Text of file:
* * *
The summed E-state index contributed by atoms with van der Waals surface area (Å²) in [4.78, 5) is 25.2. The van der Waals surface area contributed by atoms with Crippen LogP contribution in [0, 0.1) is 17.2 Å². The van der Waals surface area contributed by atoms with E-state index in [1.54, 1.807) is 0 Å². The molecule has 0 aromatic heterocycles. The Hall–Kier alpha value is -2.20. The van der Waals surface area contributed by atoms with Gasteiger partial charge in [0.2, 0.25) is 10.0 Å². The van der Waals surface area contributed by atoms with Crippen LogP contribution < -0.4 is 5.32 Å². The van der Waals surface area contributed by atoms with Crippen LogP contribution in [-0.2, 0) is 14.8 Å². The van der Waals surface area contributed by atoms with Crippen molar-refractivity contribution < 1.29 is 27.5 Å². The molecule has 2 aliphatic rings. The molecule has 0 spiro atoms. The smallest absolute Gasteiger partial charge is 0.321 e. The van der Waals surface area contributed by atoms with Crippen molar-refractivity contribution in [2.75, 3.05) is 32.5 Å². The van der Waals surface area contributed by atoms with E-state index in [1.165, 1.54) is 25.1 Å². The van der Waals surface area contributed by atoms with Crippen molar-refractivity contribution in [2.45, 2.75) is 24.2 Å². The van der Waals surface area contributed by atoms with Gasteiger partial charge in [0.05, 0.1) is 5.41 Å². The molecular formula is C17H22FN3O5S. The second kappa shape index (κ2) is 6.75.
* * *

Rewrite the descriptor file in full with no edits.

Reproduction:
The summed E-state index contributed by atoms with van der Waals surface area (Å²) in [4.78, 5) is 25.2. The van der Waals surface area contributed by atoms with Crippen LogP contribution in [0, 0.1) is 17.2 Å². The van der Waals surface area contributed by atoms with E-state index in [1.54, 1.807) is 0 Å². The molecule has 0 aromatic heterocycles. The Hall–Kier alpha value is -2.20. The van der Waals surface area contributed by atoms with Gasteiger partial charge in [0.2, 0.25) is 10.0 Å². The van der Waals surface area contributed by atoms with Crippen LogP contribution < -0.4 is 5.32 Å². The van der Waals surface area contributed by atoms with Crippen LogP contribution in [-0.2, 0) is 14.8 Å². The van der Waals surface area contributed by atoms with Crippen molar-refractivity contribution < 1.29 is 27.5 Å². The molecule has 2 aliphatic rings. The molecule has 0 spiro atoms. The smallest absolute Gasteiger partial charge is 0.321 e. The van der Waals surface area contributed by atoms with Crippen molar-refractivity contribution in [2.75, 3.05) is 32.5 Å². The van der Waals surface area contributed by atoms with E-state index in [1.165, 1.54) is 25.1 Å². The van der Waals surface area contributed by atoms with Crippen molar-refractivity contribution in [2.45, 2.75) is 24.2 Å². The van der Waals surface area contributed by atoms with Gasteiger partial charge in [0.05, 0.1) is 5.41 Å². The molecular formula is C17H22FN3O5S. The second kappa shape index (κ2) is 6.75.